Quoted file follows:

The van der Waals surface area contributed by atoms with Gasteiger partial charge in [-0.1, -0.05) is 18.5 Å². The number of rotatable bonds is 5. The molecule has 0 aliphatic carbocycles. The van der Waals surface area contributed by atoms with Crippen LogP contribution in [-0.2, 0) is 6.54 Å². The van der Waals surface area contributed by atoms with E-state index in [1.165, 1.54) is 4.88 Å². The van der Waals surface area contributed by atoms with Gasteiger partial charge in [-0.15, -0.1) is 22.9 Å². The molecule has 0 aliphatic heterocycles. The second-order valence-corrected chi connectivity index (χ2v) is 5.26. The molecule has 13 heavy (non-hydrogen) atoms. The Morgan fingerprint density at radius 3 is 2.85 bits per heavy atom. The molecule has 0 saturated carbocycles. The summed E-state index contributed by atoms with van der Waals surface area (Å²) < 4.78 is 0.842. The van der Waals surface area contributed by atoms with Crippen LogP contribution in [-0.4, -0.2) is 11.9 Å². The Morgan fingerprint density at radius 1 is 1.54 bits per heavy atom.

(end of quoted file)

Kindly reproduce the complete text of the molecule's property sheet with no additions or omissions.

The van der Waals surface area contributed by atoms with Gasteiger partial charge in [-0.1, -0.05) is 18.5 Å². The number of rotatable bonds is 5. The molecule has 0 aliphatic carbocycles. The van der Waals surface area contributed by atoms with Crippen LogP contribution in [-0.2, 0) is 6.54 Å². The van der Waals surface area contributed by atoms with E-state index in [1.165, 1.54) is 4.88 Å². The van der Waals surface area contributed by atoms with Gasteiger partial charge in [-0.15, -0.1) is 22.9 Å². The molecule has 0 aliphatic heterocycles. The second-order valence-corrected chi connectivity index (χ2v) is 5.26. The molecule has 13 heavy (non-hydrogen) atoms. The Morgan fingerprint density at radius 3 is 2.85 bits per heavy atom. The molecule has 0 saturated carbocycles. The summed E-state index contributed by atoms with van der Waals surface area (Å²) < 4.78 is 0.842. The van der Waals surface area contributed by atoms with Crippen LogP contribution in [-0.4, -0.2) is 11.9 Å². The Morgan fingerprint density at radius 1 is 1.54 bits per heavy atom.